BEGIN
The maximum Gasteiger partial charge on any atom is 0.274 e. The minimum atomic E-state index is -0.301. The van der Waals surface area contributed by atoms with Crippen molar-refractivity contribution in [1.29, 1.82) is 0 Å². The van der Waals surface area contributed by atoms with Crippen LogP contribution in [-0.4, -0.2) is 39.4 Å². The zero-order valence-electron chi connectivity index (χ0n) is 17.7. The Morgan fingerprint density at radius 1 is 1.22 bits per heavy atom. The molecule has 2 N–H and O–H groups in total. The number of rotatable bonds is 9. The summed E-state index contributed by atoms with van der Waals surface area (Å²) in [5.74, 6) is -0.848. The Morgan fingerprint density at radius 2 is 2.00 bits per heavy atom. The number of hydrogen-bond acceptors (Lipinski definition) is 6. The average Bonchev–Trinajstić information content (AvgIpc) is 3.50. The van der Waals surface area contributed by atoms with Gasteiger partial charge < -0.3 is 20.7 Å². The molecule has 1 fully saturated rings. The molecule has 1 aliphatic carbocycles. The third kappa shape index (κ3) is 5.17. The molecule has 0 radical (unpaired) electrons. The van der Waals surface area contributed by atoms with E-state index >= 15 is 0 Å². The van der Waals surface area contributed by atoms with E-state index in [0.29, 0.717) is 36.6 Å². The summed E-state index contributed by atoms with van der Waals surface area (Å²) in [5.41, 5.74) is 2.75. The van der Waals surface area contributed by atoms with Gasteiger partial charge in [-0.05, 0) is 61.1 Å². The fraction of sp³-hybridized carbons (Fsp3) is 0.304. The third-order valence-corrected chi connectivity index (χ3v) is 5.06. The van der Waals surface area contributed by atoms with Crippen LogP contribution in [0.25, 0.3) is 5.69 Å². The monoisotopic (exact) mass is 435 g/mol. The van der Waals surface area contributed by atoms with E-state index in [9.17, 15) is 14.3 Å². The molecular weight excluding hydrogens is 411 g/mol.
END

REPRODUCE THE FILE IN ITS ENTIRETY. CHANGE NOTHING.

The maximum Gasteiger partial charge on any atom is 0.274 e. The minimum atomic E-state index is -0.301. The van der Waals surface area contributed by atoms with Crippen molar-refractivity contribution in [1.29, 1.82) is 0 Å². The van der Waals surface area contributed by atoms with Crippen LogP contribution in [-0.4, -0.2) is 39.4 Å². The zero-order valence-electron chi connectivity index (χ0n) is 17.7. The Morgan fingerprint density at radius 1 is 1.22 bits per heavy atom. The molecule has 2 N–H and O–H groups in total. The number of rotatable bonds is 9. The summed E-state index contributed by atoms with van der Waals surface area (Å²) in [5.74, 6) is -0.848. The Morgan fingerprint density at radius 2 is 2.00 bits per heavy atom. The number of hydrogen-bond acceptors (Lipinski definition) is 6. The average Bonchev–Trinajstić information content (AvgIpc) is 3.50. The van der Waals surface area contributed by atoms with Gasteiger partial charge < -0.3 is 20.7 Å². The molecule has 1 fully saturated rings. The molecule has 1 aliphatic carbocycles. The third kappa shape index (κ3) is 5.17. The molecule has 0 radical (unpaired) electrons. The van der Waals surface area contributed by atoms with E-state index >= 15 is 0 Å². The van der Waals surface area contributed by atoms with E-state index in [0.29, 0.717) is 36.6 Å². The summed E-state index contributed by atoms with van der Waals surface area (Å²) in [5.41, 5.74) is 2.75. The van der Waals surface area contributed by atoms with Gasteiger partial charge in [-0.05, 0) is 61.1 Å². The fraction of sp³-hybridized carbons (Fsp3) is 0.304. The third-order valence-corrected chi connectivity index (χ3v) is 5.06. The van der Waals surface area contributed by atoms with Crippen LogP contribution in [0.25, 0.3) is 5.69 Å². The monoisotopic (exact) mass is 435 g/mol. The van der Waals surface area contributed by atoms with E-state index in [9.17, 15) is 14.3 Å². The molecular weight excluding hydrogens is 411 g/mol.